Image provided by: North Santiam Historic Society; Gates, OR
About The Mill City enterprise. (Mill City, Or.) 1949-1998 | View Entire Issue (Jan. 1, 1953)
January 1, 1953
8—THE MILL CITY ENTERPRISE
Knowledge is Power
a Dull Moment
1 PC AMERICANS AFPREClÄTg THEIR
R. &HT TO' i C’E ?
“A< the Bottom of the Hill”
MILL CITY TAVERN
2 WHYPlPNTUOS^U i
RE’ RE WKA’pif
with EVANGELIST PHIL WAYMAN
of Everett, Wash.
Until January 11; 7:45 pm
3 HOW CA n YOUR CHURCH « á íé
(1) Apparently they do not. Take the 1948 presidential elec
tion, for instance. Just 51 per cent of the eligible U. S. voters
actually voted. In 1944, 57 per cent voted; in 1940, 63 per cent.
Apathy toward the right to vote seems to be getting more
pronounced. Put these percentages alongside those in foreign
countries during recent elections,
and what do you find? In Canada,
75 per cent of the eligible voters
voted; Sweden, 80 per cent; Is
rael, 72 per cent; England, 83 per
cent; Japan, 70 per cent; and
Italy, 80 per cent.
Ringing doorbells to get-out-
the-vote is fine, but it isn’t the
complete solution, Uninformed
voting, write Walter Myer and
Clay Coss in “America’s Greatest
Challenge,” may be worse than
none at all. “The first job is to
encourage ... as many citizens
as possible to become informed
on the big issues of the day.”
(2> Because he owed the gov
ernment $220,000 in back taxes
on his boxing income. In 1949 he
retired unbeaten, reports Alistair
Linn County Foir Board
Will Meet January 10
Cooke in his book, “One Man’s
America”; but he decided to go
back into the ring to raise enough
money to pay his back taxes.
Finally Ezzard Charles and Rocky
Marciano defeated him.
(3) The method used by a Bap
tist church in Lockport, N. Y., is
described in the November Cath
olic Digest. ‘‘One Sunday, ushers
. . . handed out 230 $10 bills to
the people. ‘Put this money to
work,’ the minister said.
"Members used it to make
baked goods for sale, to set up
hot-dog stands at the county fair,
and for dozens of other little en
terprises. Seven months later, the
$2,300 had grown to $14,100.”
It has been a pleasure to: serve mu dur
ing the past tear and >e eordiall) invite
)our continued paUojiiflge during the new.
The Linn county fair board will hold
i ther annual meeting in the courthouse
1 at Albany on January 10, it was an-
AND EACH NIGHT FOLLOWING
j nounced today by L. E. Arnold, Le j
The purpose of the meeting, says I A new Chevrolet that will create
I Arnold, is to adopt a budget for 1953 "entirely new conceptions of automo
and elect new officers.
tive beauty and performance” was
Other members of the board are promised today by Gene Teague, local
R. A. Talbott, Albany, and Tim Kelly, Chevrolet dealer when the 1953 models
Jeferson. County Extension Agent O. are unveiled at the local show rooms
on January 9th.
, E M i I mm II mtvm a« • •!
Teague made his statement follow
ing a meeting with company repre-
| sentatives in Portland, where 1953
plans were revealed to an enthusiastic
audience of dealers from this area.
“When we were invited to attend,
we were told that this would be one
of Chevrolet’s most important busi
ness conferences,” he continued. "This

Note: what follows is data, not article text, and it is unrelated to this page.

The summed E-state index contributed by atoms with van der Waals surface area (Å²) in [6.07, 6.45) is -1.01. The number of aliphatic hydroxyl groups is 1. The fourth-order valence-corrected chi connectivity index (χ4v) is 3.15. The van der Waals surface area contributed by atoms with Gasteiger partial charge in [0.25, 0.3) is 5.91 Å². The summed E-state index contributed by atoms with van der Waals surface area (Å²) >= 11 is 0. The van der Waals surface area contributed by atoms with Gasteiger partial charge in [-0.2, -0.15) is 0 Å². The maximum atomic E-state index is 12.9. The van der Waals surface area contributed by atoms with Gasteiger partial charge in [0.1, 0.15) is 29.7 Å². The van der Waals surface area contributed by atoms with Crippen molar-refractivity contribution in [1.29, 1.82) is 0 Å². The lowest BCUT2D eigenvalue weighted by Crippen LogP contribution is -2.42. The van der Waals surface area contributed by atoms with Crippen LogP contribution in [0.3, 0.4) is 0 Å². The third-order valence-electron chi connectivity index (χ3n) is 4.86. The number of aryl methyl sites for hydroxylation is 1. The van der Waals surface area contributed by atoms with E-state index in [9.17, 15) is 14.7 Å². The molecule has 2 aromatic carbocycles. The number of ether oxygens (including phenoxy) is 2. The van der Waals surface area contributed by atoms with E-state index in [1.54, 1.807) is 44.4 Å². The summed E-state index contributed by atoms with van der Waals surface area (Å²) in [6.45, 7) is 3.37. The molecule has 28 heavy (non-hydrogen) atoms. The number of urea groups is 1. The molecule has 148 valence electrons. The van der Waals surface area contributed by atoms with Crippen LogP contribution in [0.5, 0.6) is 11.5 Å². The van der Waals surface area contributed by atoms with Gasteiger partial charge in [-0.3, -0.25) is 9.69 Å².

| was conclusively borne out by devel
opments. Not only were we shown
the most exciting product in my ex-
' perience as a dealer, but the speakers
I made clear that the company, through
' its newspaper advertising and pro
motion, would give the model unpre
Teague said the program should
answer any doubts about the future
I of business.
“A company with the marketing
knowledge of Chevrolet does not re-
i invest the tremendous capital required
| for a program of this nature unless
I it is firmly convinced of sound sales
I possibilities,” he pointed out. “It is
quite apparent from the product that
I the largest aufomobile company in the
I world is anticipating one of its big
Delmonte (’ream Style Corn
gest years in 1953.”
8 roll bag
Although the date for showing the
No. 3(13 can. 2 for
new Chevrolet has not yet been an
Pillsbury Cake Mixes
nounced. Teague is already making
I plans for a display of the car here.
Flav-R-I’ak Frozen Straw berries
8 lb. bag
He is confident that interest in the
12-oz. pkg., 2 for
new model will draw record-breaking
crowds to his showroom.
Flav-R-I’ak Frozen Raspberries
Assembly of God Church
You Are Cordially Invited!
Baldwin’s Clothing Store
Girods Super Market
(hi the Highway at STAYTON
12-oz. pkg.. 2 for 49c
Tang Salad Dressing
25 lbs. 1.98
10 lbs. 89c
5 lbs. 49c
Harold's Shell Service
Pork Roast Shoulders, lb 43c
Colored Roasting Hens
Picnics. Sugar Cured
HAPPY NEW YEAR
SAVE at Girods
DRIVERS LICENSE EXAMINER
A drivers license examiner will be
on duty in Mill City, Thursday, Jan.
| S, 1953, at the Fire hall between the
hours of 9 a.m. and 4 p,m., according
to an announcement received from the
secretary of state’s office.
Persons wishing original licenses
or permits to drive are asked to file
, applications well ahead of thV sched-
' tiled closing hour in order to assure
¡time for completion of the required
LATE MODEL BENDIX
“Suffered 7 years
-then I found Pazo
brings amazing relief!”
Mr. M. IF., Lot Ang.f.r. Calif.
Speed inarint relief from mum« of
simple piles, with sooth ng Paro»! Acts
to relieve pa n. itching inUantif— soothes
inflamed tissues—lubricates dry. hard
ened parts—helps prevent crack mg. sore
ness—reduce swelling. You get real com-
f vtirg help. Don't suffer needless torture
from simple piles. Get Paro for last, won
derful relief. Ask y r d.x-tor about it.
Suppostoey f.vm—also tubes with pa-
fixated pile pipe f.< easy application.
LIKE NEW EASY LAUNDRY
OTHER CONVENTIONAL WASHERS
A DAUGHTER—To Mr. and Mrs.
Robert Cremer. Lyons. December 25.
at Salem General hospital.
Qualitv Job Print in r ®t
The Mill City Enterprise
THOR IRONER. 30-Inch Roll
Salem Lighting & Appliance Co.
183 N. High Street
Court House Square
'The Most Show for Least Dough